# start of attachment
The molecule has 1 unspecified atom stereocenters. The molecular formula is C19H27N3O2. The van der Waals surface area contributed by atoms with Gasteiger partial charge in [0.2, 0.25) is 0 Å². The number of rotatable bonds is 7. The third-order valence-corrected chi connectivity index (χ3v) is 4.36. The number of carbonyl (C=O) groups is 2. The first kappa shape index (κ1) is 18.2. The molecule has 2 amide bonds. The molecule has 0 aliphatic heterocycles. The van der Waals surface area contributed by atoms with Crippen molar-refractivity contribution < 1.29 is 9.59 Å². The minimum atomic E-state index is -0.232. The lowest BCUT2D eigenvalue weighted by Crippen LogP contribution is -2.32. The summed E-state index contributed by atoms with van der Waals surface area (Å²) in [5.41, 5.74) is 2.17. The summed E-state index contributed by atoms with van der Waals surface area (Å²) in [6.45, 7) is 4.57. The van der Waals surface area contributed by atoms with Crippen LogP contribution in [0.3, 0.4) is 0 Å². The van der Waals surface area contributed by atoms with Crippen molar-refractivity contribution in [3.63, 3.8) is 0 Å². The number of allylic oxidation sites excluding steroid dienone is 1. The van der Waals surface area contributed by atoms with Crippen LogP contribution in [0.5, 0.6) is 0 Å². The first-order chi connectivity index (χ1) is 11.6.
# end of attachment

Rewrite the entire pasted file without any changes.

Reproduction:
The molecule has 1 unspecified atom stereocenters. The molecular formula is C19H27N3O2. The van der Waals surface area contributed by atoms with Gasteiger partial charge in [0.2, 0.25) is 0 Å². The number of rotatable bonds is 7. The third-order valence-corrected chi connectivity index (χ3v) is 4.36. The number of carbonyl (C=O) groups is 2. The first kappa shape index (κ1) is 18.2. The molecule has 2 amide bonds. The molecule has 0 aliphatic heterocycles. The van der Waals surface area contributed by atoms with Crippen molar-refractivity contribution < 1.29 is 9.59 Å². The minimum atomic E-state index is -0.232. The lowest BCUT2D eigenvalue weighted by Crippen LogP contribution is -2.32. The summed E-state index contributed by atoms with van der Waals surface area (Å²) in [5.41, 5.74) is 2.17. The summed E-state index contributed by atoms with van der Waals surface area (Å²) in [6.45, 7) is 4.57. The van der Waals surface area contributed by atoms with Crippen LogP contribution in [0.3, 0.4) is 0 Å². The van der Waals surface area contributed by atoms with Crippen molar-refractivity contribution in [3.63, 3.8) is 0 Å². The number of allylic oxidation sites excluding steroid dienone is 1. The van der Waals surface area contributed by atoms with Crippen LogP contribution in [0.5, 0.6) is 0 Å². The first-order chi connectivity index (χ1) is 11.6.